The Piperazine drug used for treating worm infections and HIV has been able to inhibit the replication of chikungunya virus by nearly 98%.
A drug to treat chikungunya virus infection is in the offing, and in vitro studies carried out by a team of researchers from the Indian Institute of Technology (IIT) Roorkee show promise. Currently, there is no cure for the disease and treatment is focused more on relieving the symptoms.
Since the team led by Prof. Shailly Tomar from the Department of Biotechnology at IIT Roorkee used an existing drug piperazine, safety of the drug is already known and hence the trials on animals and humans will be more to understand the efficacy of the drug in treating chikungunya infection.
Piperazine is used for the treatment of worm infections. The antiviral drug indinavir used for treating HIV positive people is a piperazine-based molecule. The derivatives of piperazine are used as anti-histamines and anti-depressants drugs too.
Based on crystal structure, the researchers ascertained that the drug molecule binds to the hydrophobic pocket of capsid protein of Aura virus. Drug binding studies were also carried out using chikungunya virus and it was found that the binding of the drug at the caspid protein was better in the case of chikungunya virus. The function of capsid protein is essential for the virus budding and replication of virus.
On studying the antiviral activity of piperazine molecule against chikungunya, it was found that the molecule inhibits virus replication. “In the presence of this drug, the amount of virus released by infected cells is less. The drug showed very good antiviral activity,” says Prof. Tomar. The results were published in the journal Antiviral Research.
Chikungunya viral load reduces significantly when treated with 3 millimolar (mM) of piperazine and has “barely detectable cell toxicity” when the dosage is doubled to 6mM. “Compared with controls, the inhibition of the virus replication was nearly 98% when 6mM of the drug was used,” Prof. Tomar says.
The researchers were not able to directly observe a reduction in the budding process. “We observed a reduction in the virus release from infected cells and we hypothesise that the drug inhibits the budding of the virus as well,” she says. Once the drug binds to the target, the capsid protein’s interaction with the enveloped protein of virus is inhibited and hence the virus release from infected cells is affected.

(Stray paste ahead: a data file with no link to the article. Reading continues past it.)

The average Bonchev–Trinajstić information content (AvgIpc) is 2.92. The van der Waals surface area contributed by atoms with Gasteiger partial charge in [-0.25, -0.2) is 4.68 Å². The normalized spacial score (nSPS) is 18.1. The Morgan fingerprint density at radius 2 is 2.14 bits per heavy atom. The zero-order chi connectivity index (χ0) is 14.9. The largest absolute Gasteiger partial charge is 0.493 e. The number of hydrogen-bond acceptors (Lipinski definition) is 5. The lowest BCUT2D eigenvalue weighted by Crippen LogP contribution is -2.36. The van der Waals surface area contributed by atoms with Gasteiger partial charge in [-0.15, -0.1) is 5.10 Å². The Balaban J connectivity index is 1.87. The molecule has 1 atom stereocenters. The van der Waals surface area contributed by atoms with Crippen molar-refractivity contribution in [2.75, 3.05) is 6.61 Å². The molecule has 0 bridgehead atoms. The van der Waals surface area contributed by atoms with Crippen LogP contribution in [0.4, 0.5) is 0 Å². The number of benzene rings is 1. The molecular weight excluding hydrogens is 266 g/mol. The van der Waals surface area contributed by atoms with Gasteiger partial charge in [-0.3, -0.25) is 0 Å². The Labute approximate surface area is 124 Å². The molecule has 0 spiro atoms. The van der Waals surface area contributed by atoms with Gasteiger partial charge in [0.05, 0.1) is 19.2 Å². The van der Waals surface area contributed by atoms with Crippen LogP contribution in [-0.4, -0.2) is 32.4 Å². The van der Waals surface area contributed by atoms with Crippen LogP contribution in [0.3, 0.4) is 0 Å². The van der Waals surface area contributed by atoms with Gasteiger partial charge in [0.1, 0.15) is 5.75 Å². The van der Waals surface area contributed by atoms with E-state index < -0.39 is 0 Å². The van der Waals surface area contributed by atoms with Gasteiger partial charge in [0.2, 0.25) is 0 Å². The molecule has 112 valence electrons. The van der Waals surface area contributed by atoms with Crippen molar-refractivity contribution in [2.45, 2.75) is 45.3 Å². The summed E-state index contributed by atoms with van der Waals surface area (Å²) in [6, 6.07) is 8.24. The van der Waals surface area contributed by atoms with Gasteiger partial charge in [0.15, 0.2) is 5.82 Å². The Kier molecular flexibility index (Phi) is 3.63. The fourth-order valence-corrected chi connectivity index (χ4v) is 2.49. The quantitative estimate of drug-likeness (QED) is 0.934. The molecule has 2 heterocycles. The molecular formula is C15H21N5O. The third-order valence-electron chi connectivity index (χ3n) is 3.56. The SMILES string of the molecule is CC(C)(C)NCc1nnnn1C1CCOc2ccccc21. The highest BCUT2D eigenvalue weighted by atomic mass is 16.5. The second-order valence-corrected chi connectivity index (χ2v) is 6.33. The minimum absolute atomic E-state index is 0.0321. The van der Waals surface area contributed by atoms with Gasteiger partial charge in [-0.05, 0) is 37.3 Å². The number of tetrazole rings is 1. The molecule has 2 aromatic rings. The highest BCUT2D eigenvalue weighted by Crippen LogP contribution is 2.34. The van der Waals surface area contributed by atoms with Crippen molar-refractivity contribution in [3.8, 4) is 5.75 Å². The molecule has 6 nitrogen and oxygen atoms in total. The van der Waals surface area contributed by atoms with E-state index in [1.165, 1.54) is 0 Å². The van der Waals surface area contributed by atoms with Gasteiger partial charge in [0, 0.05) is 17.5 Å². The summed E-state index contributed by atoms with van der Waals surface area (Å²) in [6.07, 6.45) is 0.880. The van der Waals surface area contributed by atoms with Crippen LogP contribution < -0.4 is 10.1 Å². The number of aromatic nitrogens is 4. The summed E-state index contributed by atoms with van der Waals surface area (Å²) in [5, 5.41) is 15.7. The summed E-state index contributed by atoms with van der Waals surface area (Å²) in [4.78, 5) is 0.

Virus replication and budding are correlated. The monkey cell lines were infected with very low virus concentration and then allowed to grow. After 24 hours, the number of virus being released by the infected cells was studied. If the virus is able to replicate then should find more virus, which was not the case.
The chikungunya viral load had reduced by 98% at the end of 24 hours but increases at 48 hours indicating that inhibition of virus replication becomes less at the end of 48 hours compared with 24 hours. “This could be because the drug does not kill all the virus at the end of 24 hours and the drug supplied initially is already bound to the capsid protein target in the virus. So when the virus reinfects nearby cells and replicates, there is not enough drug to bind to the new capsid protein molecules being produced,” Prof. Tomar explains.
“The drug molecule is not toxic to normal cells even when 6mM was used,” says Ramanjit Kaur from the Department of Biotechnology at IIT Roorkee and one of the first authors of the paper.
“We are in the process of developing new piperazine-based drug molecules,” says Megha Aggarwal from the Department of Biotechnology at IIT Roorkee and the other first author of the paper.
The researchers are planning to carry out trials on animals. Since the drug is already approved for use in humans, toxicity studies in animals will not be needed. But studies on animals to evaluate the antiviral activity and, hence, the efficacy has to be carried out. “If results from animal trials are encouraging then we might start human clinical trial,” Prof. Tomar says.